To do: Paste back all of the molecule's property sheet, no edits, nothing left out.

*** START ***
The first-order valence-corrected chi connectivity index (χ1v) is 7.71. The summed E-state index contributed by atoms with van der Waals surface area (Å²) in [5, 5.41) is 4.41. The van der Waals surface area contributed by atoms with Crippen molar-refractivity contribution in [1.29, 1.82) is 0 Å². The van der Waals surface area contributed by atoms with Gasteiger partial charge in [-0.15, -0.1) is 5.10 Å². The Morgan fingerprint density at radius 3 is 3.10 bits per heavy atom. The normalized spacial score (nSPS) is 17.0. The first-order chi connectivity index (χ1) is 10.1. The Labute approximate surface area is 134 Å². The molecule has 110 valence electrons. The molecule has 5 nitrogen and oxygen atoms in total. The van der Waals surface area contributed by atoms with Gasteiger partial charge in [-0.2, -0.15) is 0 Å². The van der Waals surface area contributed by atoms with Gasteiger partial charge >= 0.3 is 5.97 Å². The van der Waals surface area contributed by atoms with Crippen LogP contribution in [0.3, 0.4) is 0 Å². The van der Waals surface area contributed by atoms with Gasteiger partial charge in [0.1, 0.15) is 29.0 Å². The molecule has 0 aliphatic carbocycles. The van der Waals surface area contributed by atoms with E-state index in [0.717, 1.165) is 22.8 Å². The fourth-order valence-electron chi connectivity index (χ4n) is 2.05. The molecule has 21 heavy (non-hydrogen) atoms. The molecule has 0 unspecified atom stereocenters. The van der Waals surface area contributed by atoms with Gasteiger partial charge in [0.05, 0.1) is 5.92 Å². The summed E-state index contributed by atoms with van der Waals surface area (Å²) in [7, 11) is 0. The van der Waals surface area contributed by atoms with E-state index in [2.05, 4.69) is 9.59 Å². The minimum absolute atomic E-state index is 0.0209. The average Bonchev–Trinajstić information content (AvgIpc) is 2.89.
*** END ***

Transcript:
The first-order valence-corrected chi connectivity index (χ1v) is 7.71. The summed E-state index contributed by atoms with van der Waals surface area (Å²) in [5, 5.41) is 4.41. The van der Waals surface area contributed by atoms with Crippen molar-refractivity contribution in [1.29, 1.82) is 0 Å². The van der Waals surface area contributed by atoms with Gasteiger partial charge in [-0.15, -0.1) is 5.10 Å². The Morgan fingerprint density at radius 3 is 3.10 bits per heavy atom. The normalized spacial score (nSPS) is 17.0. The first-order chi connectivity index (χ1) is 10.1. The Labute approximate surface area is 134 Å². The molecule has 110 valence electrons. The molecule has 5 nitrogen and oxygen atoms in total. The van der Waals surface area contributed by atoms with Gasteiger partial charge in [-0.2, -0.15) is 0 Å². The van der Waals surface area contributed by atoms with Gasteiger partial charge >= 0.3 is 5.97 Å². The van der Waals surface area contributed by atoms with Crippen LogP contribution in [0.3, 0.4) is 0 Å². The van der Waals surface area contributed by atoms with Gasteiger partial charge in [0.1, 0.15) is 29.0 Å². The molecule has 0 aliphatic carbocycles. The van der Waals surface area contributed by atoms with E-state index in [0.717, 1.165) is 22.8 Å². The fourth-order valence-electron chi connectivity index (χ4n) is 2.05. The molecule has 21 heavy (non-hydrogen) atoms. The molecule has 0 unspecified atom stereocenters. The van der Waals surface area contributed by atoms with Gasteiger partial charge in [0.05, 0.1) is 5.92 Å². The summed E-state index contributed by atoms with van der Waals surface area (Å²) in [7, 11) is 0. The van der Waals surface area contributed by atoms with E-state index in [2.05, 4.69) is 9.59 Å². The minimum absolute atomic E-state index is 0.0209. The average Bonchev–Trinajstić information content (AvgIpc) is 2.89.